With the plethora of REIT choices on the local stock market, you’d be forgiven for feeling confused over which one to select.
If we layer on a once-in-a-century pandemic, this decision becomes even tougher.
Retail REITs have been badly hit by social distancing rules and movement control restrictions, while hospitality REITs are suffering from a dearth of visitors as governments impose lockdowns and border closures.
This crisis has, however, demonstrated the relative resilience of three REIT sub-types.
These include industrial REITs, commercial REITs and healthcare REITs.
As their tenants have been less affected by the pandemic’s adverse impact, these REITs have managed to hold their own during this tough period.
Zooming into the industrial REITs sub-sector, we take a look at two REITs that are both large and have strong sponsors.
They are Mapletree Industrial Trust (SGX: ME8U), or MIT; and Ascendas REIT (SGX: A17U), or A-REIT.
Both REITs have weathered this storm admirably thus far. As investors, which should you choose as the better investment?
Let’s have a look at several aspects of both REITs to find out.
Investors should note that MIT’s fiscal year-end is 31 March, and this differs from A-REIT’s fiscal year-end of 31 December.
Hence, the numbers above represent the latest fiscal half-year earnings that each REIT has reported.
Though the periods are not comparable, it should be noted that A-REIT was the more resilient of the two, with a year on year rise in both gross revenue and net property income (NPI).
MIT saw revenue and NPI inching up year on year, but experienced a 4.2% year on year decline in distribution per unit (DPU) as tenant reliefs were doled out due to COVID-19.
A-REIT, however, saw a larger 10.8% year on year fall in DPU as the total number of units increased due to a rights issue conducted in December 2019.
Looking at both REITs’ financial indicators, the gearing level for both remains well below the maximum threshold of 50% allowed by the authorities.
With gearing below 40%, both MIT and A-REIT still have ample room to gear up for future acquisitions.
Cost of debt is nearly similar for both REITs, staying low at below 3%.
However, MIT has a higher interest coverage ratio of seven times versus 4.3 times for A-REIT.
During challenging times such as these, a higher ratio would bring more comfort to unitholders.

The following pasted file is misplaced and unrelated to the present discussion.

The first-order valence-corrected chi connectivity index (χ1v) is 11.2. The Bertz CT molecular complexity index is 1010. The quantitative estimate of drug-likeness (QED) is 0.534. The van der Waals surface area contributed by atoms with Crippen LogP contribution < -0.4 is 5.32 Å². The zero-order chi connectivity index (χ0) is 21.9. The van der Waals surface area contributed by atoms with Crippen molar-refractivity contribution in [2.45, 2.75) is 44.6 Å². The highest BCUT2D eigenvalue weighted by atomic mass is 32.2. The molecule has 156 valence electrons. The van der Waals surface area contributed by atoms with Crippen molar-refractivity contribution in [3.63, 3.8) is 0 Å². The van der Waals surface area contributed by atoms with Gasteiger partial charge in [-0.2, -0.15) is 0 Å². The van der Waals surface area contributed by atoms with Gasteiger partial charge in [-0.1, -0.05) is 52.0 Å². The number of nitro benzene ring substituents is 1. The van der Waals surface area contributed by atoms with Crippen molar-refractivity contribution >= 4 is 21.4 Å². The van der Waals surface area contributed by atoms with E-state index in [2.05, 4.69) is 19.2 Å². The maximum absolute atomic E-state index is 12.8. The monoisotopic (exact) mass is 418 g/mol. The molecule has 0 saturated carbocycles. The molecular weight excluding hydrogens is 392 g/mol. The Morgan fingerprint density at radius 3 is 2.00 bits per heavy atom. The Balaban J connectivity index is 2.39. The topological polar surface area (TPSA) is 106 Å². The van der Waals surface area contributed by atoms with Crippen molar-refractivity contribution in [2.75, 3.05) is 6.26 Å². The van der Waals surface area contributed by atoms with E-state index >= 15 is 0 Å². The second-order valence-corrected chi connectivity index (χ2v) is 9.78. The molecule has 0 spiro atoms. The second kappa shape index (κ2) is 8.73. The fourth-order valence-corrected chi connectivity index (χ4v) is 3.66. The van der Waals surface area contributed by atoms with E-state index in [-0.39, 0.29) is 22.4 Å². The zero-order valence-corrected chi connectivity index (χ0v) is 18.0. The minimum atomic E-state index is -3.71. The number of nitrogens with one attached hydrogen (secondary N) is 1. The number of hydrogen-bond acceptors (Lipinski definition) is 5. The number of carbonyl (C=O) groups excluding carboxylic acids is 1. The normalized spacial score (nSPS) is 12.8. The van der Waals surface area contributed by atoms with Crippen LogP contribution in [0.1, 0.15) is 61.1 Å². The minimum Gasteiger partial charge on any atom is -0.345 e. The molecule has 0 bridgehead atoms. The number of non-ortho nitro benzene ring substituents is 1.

For dividend yield, MIT currently sports the lower of the two, at 4% versus A-REIT’s 4.8%.
Do note, though, that part of the reason the higher yield was A-REIT’s recent announcement of a massive fund-raising exercise for its acquisition of two freehold office properties in the US.
The fund-raising involves a private placement of shares as well as a preferential offering of 37 new units for every 1,000 held at S$2.96 per unit.
The share price of A-REIT tumbled from S$3.20 to S$3.04 as a result of this news.
Even at S$3.20, the REIT will still offer a yield of 4.5%, higher than that of MIT.
Finally, we have a look at operating metrics such as occupancy rate and the weighted average lease expiry (WALE).
These two indicators provide an idea of the space utilisation for each REIT and also looks at the average length of tenants’ leases.
A longer WALE and a higher occupancy rate will signal lower risks during a downturn.
In this respect, MIT has slightly better metrics with occupancy at 92.3% and a WALE of 4.2 years.
Both MIT and A-REIT have been actively engaging in acquisitions in the last few months.
A-REIT had just announced its office building acquisition, and this acquisition will see DPU accretion of 0.85%, while aggregate leverage will rise to 36%.
MIT announced two acquisitions – one of a 60% remaining interest in 14 data centres in the US back in June, and another of a data centre and office property in September.
The former acquisition has a higher DPU accretion of 3.4% compared with A-REIT’s recent acquisition.
Overall, MIT seems like the better buy as it purchased data centres, an asset class having positive long-term growth characteristics, and unitholders will also enjoy higher DPU accretion.
While A-REIT has some exposure to data centres, it is small in comparison to MIT’s data centre stake.
Based on the above analysis, MIT is also the less risky REIT to own and has suffered a small DPU decline compared to its counterpart.
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Disclaimer: Royston Yang does not own shares in any of the companies mentioned.